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Can I make a heat pump beat the Carnot efficiency? Why is the Carnot process the most efficient one?

If I have a heatpump that is sphere shaped, and cascaded in layers like a onion can I beat Carnot efficiency? Heat would be transferred and concentrated from the outermost layer that is in contact with ambient air, and brought towards the center to heat a fluid.

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If we assume that the second law is true (which all patent examiners do) then it is not possible to beat the Carnot efficiency. –  Fabian Mar 11 '13 at 19:36
    
i was going to make it out of peltier cells, 100 layers, each layer with a small delta-t. Ambient heat and high grade electrical energy end up in the centre of the device. –  gary Mar 11 '13 at 20:00
    
I was going to ripple the current through each peltier cell in a method that turns the peltier cell into a near maxwells demon. –  gary Mar 12 '13 at 18:09
    
I have to make a presentation to some venture capitalists about the device. –  gary Mar 16 '13 at 14:41
    
it's a fake. Not even Maxwell's daemon can beat the second law. –  Fabian Mar 16 '13 at 14:46
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2 Answers

No.

The laws of thermodynamics have nothing to do with specific engineering designs - they state properties of the time-evolution of certain observables of physical systems, independent of design. Nor are they empirical laws - they are derived rigorously from first principles that no one doubts.

You can no more beat the Carnot efficiency by clever construction than you can build a time machine if only you had enough gears. Just as no amount of pistons and lasers could ever change the rest mass of the electron, no amount of Peltier cells can undo physics.

Thousands of people have thought along similar lines - "maybe if I just tweak things, my design will work." When they actually do build their physically impossible device and claim it works, the fundamental flaw is always one of two varieties: (1) improper calorimetry misses sources or losses of energy, or (2) the temperature reservoirs are not really at the temperatures the inventors suspect. Without more detailed design specs, I can't say where your reasoning fails, but doing that analysis is beyond the scope of physics anyway.

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Due to the first and second law of thermodynamics: No.

The Carnot cylce is more efficient for a high temperature gradient of cold and hot reservoir. The efficiency of the Carnot cyle $\eta = 1 - \frac{T_{cold}}{T_{hot}}$ is the upper limit of efficiency.

E.g.: $T_{cold} = 600\,K$ and $T_{cold} = 300\,K$ yields a high efficency of 0.5. New 2008 Otto Motor techniques (Split cyle engine, german wiki) yield $\eta\approx 0.4$. The most efficient process would be to increase the hot Temperature und insolate versus the cold reservoir. Cooling $T_{cold}$ to near absolute zero Kelvin is harder and therefore not the way to engineer.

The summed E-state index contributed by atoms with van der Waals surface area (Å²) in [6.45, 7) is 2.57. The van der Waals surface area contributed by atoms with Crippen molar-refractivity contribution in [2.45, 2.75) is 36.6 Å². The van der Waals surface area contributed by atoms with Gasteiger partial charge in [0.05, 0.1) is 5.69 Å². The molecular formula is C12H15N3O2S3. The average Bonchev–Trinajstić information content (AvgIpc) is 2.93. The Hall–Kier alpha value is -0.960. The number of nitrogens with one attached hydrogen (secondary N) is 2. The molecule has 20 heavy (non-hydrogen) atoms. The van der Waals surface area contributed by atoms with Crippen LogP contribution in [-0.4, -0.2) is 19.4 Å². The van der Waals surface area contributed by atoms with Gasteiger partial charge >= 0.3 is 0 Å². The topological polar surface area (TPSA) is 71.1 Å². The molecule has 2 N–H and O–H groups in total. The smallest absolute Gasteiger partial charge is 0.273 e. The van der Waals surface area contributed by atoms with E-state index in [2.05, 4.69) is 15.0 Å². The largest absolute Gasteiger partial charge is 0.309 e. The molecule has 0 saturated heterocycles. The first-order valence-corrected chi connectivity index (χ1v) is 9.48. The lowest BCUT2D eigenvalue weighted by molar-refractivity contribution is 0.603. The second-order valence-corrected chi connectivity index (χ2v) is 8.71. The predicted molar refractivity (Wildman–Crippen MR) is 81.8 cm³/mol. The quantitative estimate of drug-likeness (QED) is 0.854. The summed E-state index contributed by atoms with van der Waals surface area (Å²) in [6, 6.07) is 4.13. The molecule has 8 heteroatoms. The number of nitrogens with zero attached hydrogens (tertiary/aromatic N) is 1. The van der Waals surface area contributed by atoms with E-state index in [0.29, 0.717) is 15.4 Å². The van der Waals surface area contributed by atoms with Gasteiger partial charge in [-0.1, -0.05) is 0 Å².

Remark: laws of thermodynamics

First law of thermodynamics: The increase in internal energy of a closed system is equal to the difference of the heat supplied to the system and the work done by it. Using it's mathematic form $dU = \delta Q + \delta W$ allows derivation of carnot efficiency $\eta$.

Second law links the loss of $Q$ to the increased entropy $S$ of the environment.

These laws both underline the carnot efficiency as a limit.

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"E.g.: $T_{cold} = 30\,°C$ and $T_{cold} = 300\,°C$ yields a high efficency of 0.9." No, it doesn't. You must express these temperatures on an absolute scale. $T_{cold} = 30\,\text{K}$ and $T_{cold} = 300\,\text{K}$ gets a 90% efficiency. As written your situation gets a bit less than 50%. –  dmckee Mar 11 '13 at 21:57
    
Good point. The fraction demands Kelvin. –  Stefan Bischof Mar 11 '13 at 22:02
    
A slight correction: it's not due to the "first principle" of thermodynamics but to the second law of thermodynamics. –  Nathaniel Mar 12 '13 at 2:03
    
@Nathaniel Edited principle -> law. I was confused with the german "Erster Hauptsatz". Thanks. Untill now I wasn't aware of link Carnot <-> second law. Feel free to link the second law to the carnot efficiency. I was not capable of. –  Stefan Bischof Mar 12 '13 at 7:23
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@Stefan the Carnot limit follows very simply from the second law. Consider removing an amount of heat $Q$ from a reservoir at $T_H$. This decreases its entropy by $Q/T_H$. However, simultaneously you add a different amount of heat $Q'$ to the cold reservoir, which increases its entropy by $Q'/T_C$. You can extract $W=Q-Q'$ as work. The second law is obeyed if the total entropy increase $Q'/T_C-Q/T_H$ is positive, i.e. $(Q-W)/T_C-Q/T_H>0$, which you can rearrange to get $W<(1-T_C/T_H)Q$. –  Nathaniel Mar 12 '13 at 10:42
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